Taking a break today from drawing thanks to poor time management and the ever-welcome sight of lots and lots of toilet blood, but I do still have television shows to watch and that means time spent at the pc where, like the fool I am, I once again attempt to use art apps I shouldn't be let anywhere near. Yes, while watching television shows, and no, I never did find out why my attention span is so bad.
Today it was Sketchup, a handy (in that it is free) 3d programme that like many others of it's ilk I cannot for the life of me get to grips with, particularly making convex/concave surfaces, how to lock the app into 'drawing' along a particular axis rather than choosing one arbitrarily, moving through the model without 'jamming' the camera on something that isn't there so I'm rolling the mouse button for ages trying to zoom in or out - and it doesn't help when talented fuckers like Kev Levell make it look not just easy to use but eminently desireable if it means being able to make your own cities and whatnot. Just check out that Mopad he did. Bastard.
I've had troubles with Sketchup in the past that drove me off it after being initially sold - mainly the updated toolbar and icons since Sketchup 5 - but like Manga Studio being a lot better once I sat down and gave it a bit of time, Sketchup seems to be a lot more user friendly than I originally credited it as being and my first attempt at making a Judge Dredd MK1 Lawgiver is at least fit for perspective reference purposes (the odd shape is a bugger to get right panel after panel), though it took the better part of two hours and much gnashing of teeth and I still can't figure out how to get the model into Photoshop or Manga Studio - though I'll wager that it's piss-easy and it's my fault through ignorance I can't do it.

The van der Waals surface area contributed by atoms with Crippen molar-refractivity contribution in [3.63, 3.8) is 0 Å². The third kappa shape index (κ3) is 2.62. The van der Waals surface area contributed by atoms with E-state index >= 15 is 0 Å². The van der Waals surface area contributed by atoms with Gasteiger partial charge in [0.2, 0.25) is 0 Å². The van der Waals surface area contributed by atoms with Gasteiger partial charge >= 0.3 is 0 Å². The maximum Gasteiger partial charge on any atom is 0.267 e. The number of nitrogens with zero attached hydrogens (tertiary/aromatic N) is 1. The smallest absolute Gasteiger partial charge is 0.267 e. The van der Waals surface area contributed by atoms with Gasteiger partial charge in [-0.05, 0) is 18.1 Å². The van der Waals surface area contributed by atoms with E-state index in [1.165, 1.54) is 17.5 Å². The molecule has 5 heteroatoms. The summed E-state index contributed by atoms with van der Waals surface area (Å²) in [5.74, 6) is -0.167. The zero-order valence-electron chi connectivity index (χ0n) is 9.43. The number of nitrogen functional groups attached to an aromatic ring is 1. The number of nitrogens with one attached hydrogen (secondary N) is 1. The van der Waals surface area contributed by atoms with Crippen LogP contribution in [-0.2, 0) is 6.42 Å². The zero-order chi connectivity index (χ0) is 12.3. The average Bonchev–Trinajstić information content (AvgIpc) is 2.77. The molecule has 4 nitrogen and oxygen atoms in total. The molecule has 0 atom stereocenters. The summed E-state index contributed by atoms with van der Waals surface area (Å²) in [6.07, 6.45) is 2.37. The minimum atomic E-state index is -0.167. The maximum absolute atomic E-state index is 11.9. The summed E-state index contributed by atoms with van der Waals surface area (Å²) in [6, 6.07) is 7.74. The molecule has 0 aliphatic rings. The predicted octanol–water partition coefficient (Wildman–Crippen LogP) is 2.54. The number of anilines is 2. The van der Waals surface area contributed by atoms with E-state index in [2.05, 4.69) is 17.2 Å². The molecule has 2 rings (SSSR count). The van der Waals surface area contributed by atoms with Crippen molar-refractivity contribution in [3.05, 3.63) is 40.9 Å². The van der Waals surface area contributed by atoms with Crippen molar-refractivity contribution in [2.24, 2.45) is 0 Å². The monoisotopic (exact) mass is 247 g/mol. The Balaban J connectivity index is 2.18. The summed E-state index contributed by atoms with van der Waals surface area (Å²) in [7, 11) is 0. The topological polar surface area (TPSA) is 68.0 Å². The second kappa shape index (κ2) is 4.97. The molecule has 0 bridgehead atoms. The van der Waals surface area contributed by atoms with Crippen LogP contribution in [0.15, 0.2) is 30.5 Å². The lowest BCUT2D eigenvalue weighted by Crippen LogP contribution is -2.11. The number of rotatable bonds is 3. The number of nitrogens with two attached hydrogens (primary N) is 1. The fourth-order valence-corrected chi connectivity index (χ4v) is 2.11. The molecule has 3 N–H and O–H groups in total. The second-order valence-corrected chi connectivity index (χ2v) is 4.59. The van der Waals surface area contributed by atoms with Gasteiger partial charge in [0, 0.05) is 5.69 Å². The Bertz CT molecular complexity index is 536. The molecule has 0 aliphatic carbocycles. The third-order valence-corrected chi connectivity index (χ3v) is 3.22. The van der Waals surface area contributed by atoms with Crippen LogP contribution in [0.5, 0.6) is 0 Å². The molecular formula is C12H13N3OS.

There are still a lot of edges I need to figure out how to round off, but I've tried to keep it reasonably close to the comics version so it's come out a little slim-looking, although I gather that this aesthetic of the MK1 was why Dredd creator John Wagner asked that the weapon be redesigned to be more bulky. I was also torn between the triangular muzzle favored by Ron Smith and the barrel-shape favored by Carlos Ezquerra, but in the end, the thought of doing those thick jagged lines bordering the rounded muzzle of a gun bursting out of a panel while shooting someone seemed like the epitome of mid-80s Dredd.